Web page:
Please note: A lot of press has been claiming victory with the closing of the Black Mesa Mine and the Mohave Generating Station at the end of this month. Those doing so need to be cognizant of the fact that the MGS plant closure is only temporary. Please note the third, sixth and seventh paragraphs of this article. A recent article in the Navajo Times noted "If the Black Mesa Mine never reopens, that’s fine with Masayesva" ("Peabody critics present alternative" December 29, 2005).

Please also see The Struggle Continues at Black Mesa Indigenous Support.


Mohave Power Plant in Nevada to Close as Expected

30 December 2005

LOS ANGELES - Southern California Edison, a subsidiary of Edison International, on Thursday filed a notice with the California Public Utilities Commission that said it would shut the 1,580-megawatt coal-fired Mohave power plant in Laughlin, Nevada.

The move was widely expected. Southern California Edison signed a consent decree with environmental groups in 1999 that the 34-year-old plant would shut by the end of 2005 unless substantial anti-pollution upgrades were made. Those upgrades were not made.

The plant will shut for about four years, Southern California Edison told the California PUC. That time frame was also widely expected by the power industry.

SCE said it would keep working to modify the consent decree but environmental groups said the company has had six years to fix one of the dirtiest plants in America.

The shutdown is a victory for residents of southwestern Nevada, said Rob Smith, Southwestern representative of the Sierra Club. The Sierra Club, the Grand Canyon Trust and the National Parks Conservation Association got together in the mid-1990s to take Mohave's owners to court, leading to the 1999 consent decree.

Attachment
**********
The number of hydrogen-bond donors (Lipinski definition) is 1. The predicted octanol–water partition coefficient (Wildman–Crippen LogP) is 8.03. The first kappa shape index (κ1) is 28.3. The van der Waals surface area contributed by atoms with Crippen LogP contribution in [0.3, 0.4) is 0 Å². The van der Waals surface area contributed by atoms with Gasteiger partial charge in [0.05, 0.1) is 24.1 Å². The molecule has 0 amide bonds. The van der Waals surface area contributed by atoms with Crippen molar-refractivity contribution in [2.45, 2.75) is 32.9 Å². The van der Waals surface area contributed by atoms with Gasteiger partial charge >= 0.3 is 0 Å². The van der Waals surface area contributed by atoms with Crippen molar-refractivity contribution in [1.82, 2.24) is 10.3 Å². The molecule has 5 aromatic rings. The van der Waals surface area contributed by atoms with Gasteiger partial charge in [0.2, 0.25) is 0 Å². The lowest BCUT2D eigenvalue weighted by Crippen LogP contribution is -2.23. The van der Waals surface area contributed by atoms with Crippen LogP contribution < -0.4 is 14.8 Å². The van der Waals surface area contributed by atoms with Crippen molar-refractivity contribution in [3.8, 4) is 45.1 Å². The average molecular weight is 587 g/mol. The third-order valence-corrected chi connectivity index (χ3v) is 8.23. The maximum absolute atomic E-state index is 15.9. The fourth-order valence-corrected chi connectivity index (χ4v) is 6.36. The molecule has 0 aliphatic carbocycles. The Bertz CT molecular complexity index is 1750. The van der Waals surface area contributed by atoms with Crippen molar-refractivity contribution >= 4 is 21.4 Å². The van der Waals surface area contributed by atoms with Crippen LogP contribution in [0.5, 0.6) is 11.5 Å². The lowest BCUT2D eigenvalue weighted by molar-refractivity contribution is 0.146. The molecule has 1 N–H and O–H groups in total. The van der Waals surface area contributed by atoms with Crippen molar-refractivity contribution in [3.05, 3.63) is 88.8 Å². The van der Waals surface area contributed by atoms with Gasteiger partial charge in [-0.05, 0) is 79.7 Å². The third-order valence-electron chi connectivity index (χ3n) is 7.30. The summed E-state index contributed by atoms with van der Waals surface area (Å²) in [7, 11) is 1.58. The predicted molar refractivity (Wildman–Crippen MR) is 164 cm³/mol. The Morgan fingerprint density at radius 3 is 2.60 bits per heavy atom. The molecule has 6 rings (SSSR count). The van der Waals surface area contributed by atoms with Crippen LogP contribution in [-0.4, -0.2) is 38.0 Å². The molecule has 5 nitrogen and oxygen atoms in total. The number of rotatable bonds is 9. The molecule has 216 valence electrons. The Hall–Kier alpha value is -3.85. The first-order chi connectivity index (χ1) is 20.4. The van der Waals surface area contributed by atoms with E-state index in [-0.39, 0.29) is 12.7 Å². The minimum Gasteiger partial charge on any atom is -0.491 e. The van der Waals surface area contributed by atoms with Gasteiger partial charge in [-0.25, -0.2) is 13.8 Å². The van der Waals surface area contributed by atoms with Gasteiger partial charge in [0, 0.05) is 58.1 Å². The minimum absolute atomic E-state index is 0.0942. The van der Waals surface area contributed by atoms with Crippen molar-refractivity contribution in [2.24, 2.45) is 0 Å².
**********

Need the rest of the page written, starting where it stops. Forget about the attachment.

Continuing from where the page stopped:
"As of the new year, Mohave Valley residents and Grand Canyon visitors can breathe easier because Mohave's owners chose to shut down their old polluting plant," Smith said in a statement.

SCE linked the estimate of being shut for four years to negotiations with Hopi and Navajo tribes on coal and water rights in Arizona. In a unique arrangement, Peabody Energy Corp., the biggest non-government coal company in the world, mines coal on tribal land in Arizona and then crushes it into a slurry that runs on a 273-mile pipeline to the Mohave plant in Laughlin.

Water used to make the slurry comes from the Navajo Aquifer in Arizona, but the tribes say this water supply is being depleted and is too valuable to continue using for the slurry. Negotiations involving the tribes are under way to get water for the slurry in a second aquifer, also on tribal land in Arizona.

Mohave "violated its pollution limits over 400,000 times between 1993-1998," leading up to the consent decree, the environmental groups' statement said.

"Because the maximum fine for each violation is $27,500, the maximum potential penalty was $10 billion. After intensive negotiations, the owners and the conservation groups signed a consent decree in 1999, which provided six years for the plant to install pollution controls or shutdown, allowing sufficient time to not only install the controls but also to negotiate new coal and water contracts with the Navajo and Hopi tribes and with Peabody," the statement said.

The closing of the plant and the coal mine will mean the Hopi and Navajo will have even more unemployment, which is more than 50 percent now, tribal leaders have said.

In addition to So Cal Ed's 56-percent ownership of the Mohave station, owners are the Salt River Project (20 percent), Las Vegas-based Sierra Pacific Resources Corp.'s Nevada Power Co. (14 percent) and the Los Angeles Department of Water and Power (10 percent).


Originally found at Reuters Daily Environmental News


Reprinted under the Fair Use doctrine of international copyright law. posted without profit or payment for non-profit research, educational, and archival purposes only.





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posted 30 december 2005 by louve14